Why Should I Buy? – Variable Rate Precision Agriculture

Inputs prices are high and so are crop prices. Managing costs and yields is critical to success on your farm.  With commodity prices high you cannot settle for average yields. The use of variable rate precision ag products and services helps farmers to do just that.  Placing the inputs in the intended prescribed areas has become very popular and makes a tremendous amount of sense for many producers.  With the use of satellite imagery, soil testing and harvest data, some very innovative companies are helping farmers maximize yield, manage input costs and most importantly maximize profit.

With the tremendous growth of the variable rate precision ag industry, there are several options to choose from.  In this episode of “Why Should I Buy?” we talk to four different companies about the products and services they offer in the area of VRT precision agriculture. Representatives from Cargill FieldSense, Agri-Trend Geo Solutions, Farmers Edge and Decisive Farming all give us their best pitch in 2 minutes or less.

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Shaun Haney

Shaun grew up on a family seed farm in Southern Alberta. Haney Farms produces, conditions and retails wheat, barley, canola and corn seed. Shaun Haney is the founder of RealAgriculture.com. @shaunhaney

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3 Comments

Andy

Not once was soil health or long term sustainability mentioned by any of these reps. If one is maximizing yield, minimizing input costs and maximizing profit (all short term benefits) at the expense of soil health, is it really a great idea?

I am not saying that all variable rate ideas degrade soil, but some prescriptions do have that potential if it is sacrificing nutrients in low yield zones. This causes more OM to be utilized to provide nutrients that have not been replaced with fertilizer in good years. That results in less moisture holding ability, and fewer available nutrients. This reduces yields again, so even less fertilizer will be applied on that zone! Less OM, fewer crop residues, and shallower roots increase the risk of both wind and water erosion, usually on the most erosion prone areas of a field (hilltops). And if the hilltops start moving, often it will degrade downslope soils as well.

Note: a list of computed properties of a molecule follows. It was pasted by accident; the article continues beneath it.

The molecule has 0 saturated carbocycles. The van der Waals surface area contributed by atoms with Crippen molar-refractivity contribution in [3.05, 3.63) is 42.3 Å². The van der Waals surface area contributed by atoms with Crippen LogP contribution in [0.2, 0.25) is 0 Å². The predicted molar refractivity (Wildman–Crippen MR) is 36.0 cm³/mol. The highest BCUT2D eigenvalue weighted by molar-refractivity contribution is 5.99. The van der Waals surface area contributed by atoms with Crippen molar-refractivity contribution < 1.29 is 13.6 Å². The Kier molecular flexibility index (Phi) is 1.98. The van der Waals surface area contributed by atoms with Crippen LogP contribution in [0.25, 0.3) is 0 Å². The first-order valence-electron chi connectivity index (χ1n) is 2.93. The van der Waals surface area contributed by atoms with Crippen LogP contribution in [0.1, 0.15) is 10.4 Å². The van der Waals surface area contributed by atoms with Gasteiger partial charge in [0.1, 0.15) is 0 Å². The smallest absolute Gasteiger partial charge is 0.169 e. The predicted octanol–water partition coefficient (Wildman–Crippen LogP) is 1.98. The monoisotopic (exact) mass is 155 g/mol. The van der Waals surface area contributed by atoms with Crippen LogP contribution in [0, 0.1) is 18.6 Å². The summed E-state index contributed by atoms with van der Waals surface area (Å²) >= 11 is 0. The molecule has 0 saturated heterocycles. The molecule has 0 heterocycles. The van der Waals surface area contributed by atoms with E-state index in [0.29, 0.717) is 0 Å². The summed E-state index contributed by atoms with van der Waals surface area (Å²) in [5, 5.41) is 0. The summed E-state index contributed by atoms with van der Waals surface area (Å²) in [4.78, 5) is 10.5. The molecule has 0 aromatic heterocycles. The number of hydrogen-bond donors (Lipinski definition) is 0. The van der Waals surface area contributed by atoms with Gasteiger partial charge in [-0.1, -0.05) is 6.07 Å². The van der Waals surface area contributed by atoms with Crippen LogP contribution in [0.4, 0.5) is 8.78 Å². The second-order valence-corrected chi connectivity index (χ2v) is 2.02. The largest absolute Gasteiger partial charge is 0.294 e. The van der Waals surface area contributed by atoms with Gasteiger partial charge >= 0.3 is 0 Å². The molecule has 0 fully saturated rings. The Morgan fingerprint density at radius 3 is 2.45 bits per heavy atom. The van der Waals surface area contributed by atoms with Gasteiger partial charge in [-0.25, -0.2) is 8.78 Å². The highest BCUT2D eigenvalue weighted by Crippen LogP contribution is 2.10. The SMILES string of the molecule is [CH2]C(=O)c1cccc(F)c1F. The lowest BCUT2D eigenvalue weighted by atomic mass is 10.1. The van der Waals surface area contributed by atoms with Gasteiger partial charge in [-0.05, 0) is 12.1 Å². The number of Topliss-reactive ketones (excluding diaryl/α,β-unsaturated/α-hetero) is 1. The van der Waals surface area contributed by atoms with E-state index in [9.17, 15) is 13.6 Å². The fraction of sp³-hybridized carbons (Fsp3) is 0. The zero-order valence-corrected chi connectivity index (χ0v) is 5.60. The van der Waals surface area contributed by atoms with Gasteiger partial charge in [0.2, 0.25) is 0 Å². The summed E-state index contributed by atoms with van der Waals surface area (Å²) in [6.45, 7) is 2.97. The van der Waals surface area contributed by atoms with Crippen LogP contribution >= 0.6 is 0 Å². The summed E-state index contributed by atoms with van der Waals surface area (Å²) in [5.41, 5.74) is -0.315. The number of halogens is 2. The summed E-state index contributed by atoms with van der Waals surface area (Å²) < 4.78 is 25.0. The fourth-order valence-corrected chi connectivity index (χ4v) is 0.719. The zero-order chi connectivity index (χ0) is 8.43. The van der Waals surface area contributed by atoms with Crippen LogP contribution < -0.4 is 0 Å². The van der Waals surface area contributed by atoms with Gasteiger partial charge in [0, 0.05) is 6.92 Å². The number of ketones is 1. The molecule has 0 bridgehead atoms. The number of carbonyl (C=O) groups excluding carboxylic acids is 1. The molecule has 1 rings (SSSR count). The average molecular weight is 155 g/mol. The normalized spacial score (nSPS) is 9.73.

I really wish that soil health was a larger concern in Western Canadian agriculture. Of course, that doesn’t often sell inputs, seed, equipment or technology!

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Darin Wobick

Exactly, Andy! Then these poor areas have poorer crops, so why spray expensive chemicals on these areas? More programs and equipment to purchase and maybe a crop inspection to tell you if it is worth it. Then you may as well put these areas into grass, but to save time and inputs, more mapping and programming, maybe sectional control because these areas don’t always come in nice square pieces, combines turning or running empty, etc. I think that more inputs like slow release nitrogen, extra phos, compost, manure, etc, make more sense (short and long term) than simply next years profit per acre.

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Frank

Andy, you have hit the nail on the head, great comment.

I am with one of the companies interviewed, I wont say which because you’ll say I’m biased, so all I’ll say is that there are key differences in the models that weren’t discussed in the impromptu. At least two of these companies simply put less inputs where the crop grows less, mainly based on sattelite photo. Our company ground-truths, soil samples every zone, and gets a long term trendline going to show nutrient ratios, pH, organic matter, etc at different depths. Higher yields on all zones is the goal, not just cost reduction in some zones. You’ll have to do your homework to figure out how much sophistication and results these different models have behind them.

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